Industrial policy and wish lists
Some critics of free market capitalism suggest that we should steer the economy with an industrial policy. Over at Law and Liberty, Patrick Brown has an article entitled The Perils of Inaction. Much of the essay discusses how free trade policies have caused economic dislocation in America’s rustbelt. Here’s an excerpt:
[N]ot every working- or middle-class parent is an aspiring entrepreneur—many just want a steady paycheck and a sense of stability, and feel that an excessively laissez-faire approach to trade and economic growth has undermined their ability to achieve those goals. . . .
Although the Buchananite and Thielist critiques differ in important respects, they help illustrate the hollowness of an economic approach that errs on the side of being too hands-off. My preferred approach would be to invest in basic and advanced R&D, as in the bill formerly known as the Endless Frontier Act, while at the same time exploring what effective place-based policy might look like in disinvested regions. If conservatives believe, as many will avow, that a healthy family is the core unit of a flourishing society, it will not be enough simply to take our hands off the wheel. The family itself can be threatened if left unprotected against the relentless churn of a market economy.
At first glance, that wish list sounds attractive. Don’t allow globalization to inflict severe hardship on America’s heartland, and encourage R&D that will promote cutting edge growth. To his credit, Brown does not recommend tariffs. Instead, he recommends policies to encourage investment in depressed areas. So what’s wrong with the plan?
It is easier to see the problem if I restate the proposal as follows:
Move away from a laissez-faire approach to the side effects of globalization in order to slow the pace of creative destruction, and boost R&D in technology to speed up the pace of creative destruction. In other words, simultaneously put your foot on the accelerator and brake pedal for creative destruction.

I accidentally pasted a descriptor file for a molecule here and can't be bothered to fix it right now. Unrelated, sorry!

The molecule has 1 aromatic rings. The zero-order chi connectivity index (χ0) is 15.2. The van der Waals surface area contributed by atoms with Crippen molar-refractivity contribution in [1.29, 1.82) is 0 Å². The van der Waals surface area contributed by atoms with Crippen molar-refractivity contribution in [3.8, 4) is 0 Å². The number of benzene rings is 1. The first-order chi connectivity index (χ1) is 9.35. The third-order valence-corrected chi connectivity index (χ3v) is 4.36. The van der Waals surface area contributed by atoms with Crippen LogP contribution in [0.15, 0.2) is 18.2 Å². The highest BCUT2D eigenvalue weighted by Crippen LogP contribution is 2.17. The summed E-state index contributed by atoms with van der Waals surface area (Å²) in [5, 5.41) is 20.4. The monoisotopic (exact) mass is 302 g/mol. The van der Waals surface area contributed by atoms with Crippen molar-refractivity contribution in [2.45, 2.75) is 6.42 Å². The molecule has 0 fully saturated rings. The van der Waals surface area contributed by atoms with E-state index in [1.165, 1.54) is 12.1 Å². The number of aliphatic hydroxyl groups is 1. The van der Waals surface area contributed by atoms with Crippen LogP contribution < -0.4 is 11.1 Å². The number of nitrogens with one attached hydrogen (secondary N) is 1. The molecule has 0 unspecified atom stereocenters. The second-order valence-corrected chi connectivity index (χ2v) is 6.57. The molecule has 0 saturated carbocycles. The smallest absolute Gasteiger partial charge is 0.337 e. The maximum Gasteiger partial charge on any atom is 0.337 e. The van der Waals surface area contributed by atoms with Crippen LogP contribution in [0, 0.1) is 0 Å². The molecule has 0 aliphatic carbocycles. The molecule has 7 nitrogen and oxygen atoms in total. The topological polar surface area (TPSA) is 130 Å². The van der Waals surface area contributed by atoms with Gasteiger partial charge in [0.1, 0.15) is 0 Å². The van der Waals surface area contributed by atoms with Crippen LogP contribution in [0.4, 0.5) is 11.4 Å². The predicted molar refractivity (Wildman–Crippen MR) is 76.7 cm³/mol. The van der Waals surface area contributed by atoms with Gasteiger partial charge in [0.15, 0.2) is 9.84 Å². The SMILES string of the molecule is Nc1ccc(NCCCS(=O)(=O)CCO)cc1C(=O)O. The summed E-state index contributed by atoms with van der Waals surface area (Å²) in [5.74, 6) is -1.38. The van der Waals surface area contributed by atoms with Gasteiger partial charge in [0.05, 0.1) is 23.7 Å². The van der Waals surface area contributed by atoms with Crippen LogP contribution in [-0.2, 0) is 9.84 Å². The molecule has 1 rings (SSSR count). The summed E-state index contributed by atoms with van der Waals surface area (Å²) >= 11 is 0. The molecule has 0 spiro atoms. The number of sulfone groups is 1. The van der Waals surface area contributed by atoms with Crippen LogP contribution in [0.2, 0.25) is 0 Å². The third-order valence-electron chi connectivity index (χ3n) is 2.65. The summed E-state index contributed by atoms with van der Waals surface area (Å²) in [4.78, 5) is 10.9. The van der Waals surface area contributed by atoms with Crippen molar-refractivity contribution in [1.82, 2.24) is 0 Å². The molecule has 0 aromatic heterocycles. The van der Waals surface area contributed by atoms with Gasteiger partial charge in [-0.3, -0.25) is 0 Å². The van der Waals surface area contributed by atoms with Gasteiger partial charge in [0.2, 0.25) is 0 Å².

Many pundits make the mistake of failing to look at things from a general equilibrium perspective, that is, failing to consider how a policy that impacts one sector affects another. Many industrial policy proposals focus only at the initial effect, not the indirect effects on other industries.
It is true that trade has cost jobs in specific industries, but the overwhelming majority of job loses in industries such as steel, coal and autos has been due to technological change. As we continue to develop better and better robots, this process will likely continue. Subsidizing R&D will actually speed up the creative destruction that has eliminated so many blue-collar jobs. In a few more decades, the number of workers doing routine assembly line work will fall to a very low level, just as farmers have gone from being a majority of the workforce in the early 1800s to less than 2% today. (And not just in the US, in all developed economies.)
That’s not to say that there are no good arguments for industrial policy. What makes me skeptical about industrial policies, however, is that in many cases I don’t see a coherent plan. For example, some industrial policy advocates favor protectionism, overlooking the fact that policies that discourage imports also indirectly discourage exports. Is that the plan? Should our government be trying to discourage exports? Policies that encourage R&D in technology also tend to speed up automation, with its associated loss of low-skilled blue color jobs. Is that the plan?
As usual, Milton Friedman put it best:
At one of our dinners, Milton recalled traveling to an Asian country in the 1960s and visiting a worksite where a new canal was being built. He was shocked to see that, instead of modern tractors and earth movers, the workers had shovels. He asked why there were so few machines. The government bureaucrat explained: “You don’t understand. This is a jobs program.” To which Milton replied: “Oh, I thought you were trying to build a canal. If it’s jobs you want, then you should give these workers spoons, not shovels.”
My solution is to move from shovels to earth movers, and have monetary policy set at a level where we have something close to full employment. Eliminate trade barriers. Eliminate occupational licensing laws and NIMBY regulations to make it easier for workers to move to where the jobs are. You can call that an industrial policy; I call it laissez-faire.